September saw the introduction of UK laws on making public sector websites and mobile apps accessible, in line with a recent EU Directive.
Campaigners hope that the changes will increase the number of accessible websites in the UK but are also concerned about the number of exemptions that have been allowed.
From next month public sector bodies will be required “to take the necessary measures to make their websites and mobile applications more accessible by making them perceivable, operable, understandable and robust”.
In practice this will involve keeping to a European standard called EN 301 549, which incorporates the World Wide Web Consortium’s Web Content Accessibility Guidelines 2.0.
In order to comply with the legislation, public sector organisations will need to monitor the accessibility of their websites and mobile apps, make information from the monitoring available in an accessibility statement, and provide reports to the Digital Government Service.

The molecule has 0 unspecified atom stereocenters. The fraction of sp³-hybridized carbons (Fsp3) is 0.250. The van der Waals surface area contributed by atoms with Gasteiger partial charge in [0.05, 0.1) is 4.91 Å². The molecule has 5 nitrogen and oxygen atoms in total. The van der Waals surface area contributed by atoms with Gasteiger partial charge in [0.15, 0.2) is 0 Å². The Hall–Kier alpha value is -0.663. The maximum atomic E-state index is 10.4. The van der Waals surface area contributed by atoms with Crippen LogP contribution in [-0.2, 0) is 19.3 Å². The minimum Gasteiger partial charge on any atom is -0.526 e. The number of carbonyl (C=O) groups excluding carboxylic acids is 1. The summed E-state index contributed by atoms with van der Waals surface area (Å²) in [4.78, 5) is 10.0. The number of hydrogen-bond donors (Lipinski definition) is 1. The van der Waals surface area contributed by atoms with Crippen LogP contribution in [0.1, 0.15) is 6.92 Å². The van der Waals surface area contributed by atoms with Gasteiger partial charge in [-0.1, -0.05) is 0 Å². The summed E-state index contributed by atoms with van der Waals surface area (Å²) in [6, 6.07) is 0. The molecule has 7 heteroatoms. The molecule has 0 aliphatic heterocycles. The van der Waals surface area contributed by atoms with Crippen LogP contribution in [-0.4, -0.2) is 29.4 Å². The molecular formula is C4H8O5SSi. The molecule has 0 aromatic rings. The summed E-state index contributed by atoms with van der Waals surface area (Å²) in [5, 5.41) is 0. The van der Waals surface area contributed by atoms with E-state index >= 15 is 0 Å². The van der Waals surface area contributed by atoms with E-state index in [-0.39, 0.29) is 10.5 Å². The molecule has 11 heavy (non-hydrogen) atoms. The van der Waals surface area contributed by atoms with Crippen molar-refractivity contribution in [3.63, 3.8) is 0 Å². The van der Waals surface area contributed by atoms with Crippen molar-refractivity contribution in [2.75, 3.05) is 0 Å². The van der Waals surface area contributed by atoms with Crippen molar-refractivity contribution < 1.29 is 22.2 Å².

The accessibility legislation will take time to have an impact, however. Public sector websites created after September 23 will not need to comply with the requirements until 23 September 2019.
Sites developed before then will have two years to make changes while mobile apps will not have to be revamped until 23 June 2021.
Controversial exemptions include schools, nurseries, the BBC, non-governmental organisations and third-party content that appears on public sector websites.
Long-time accessibility campaigner AbilityNet points out that two thirds of respondents to a Government consultation objected to the exemptions.
“It is disappointing and not a little concerning,” said Robin Christopherson, the charity’s Head of Digital Inclusion.
“It is also seemingly in contradiction with existing legislation such as the Equality Act 2010 which most definitely requires organisations across all sectors not to discriminate against people who need website and app accessibility to participate in today’s digital world.”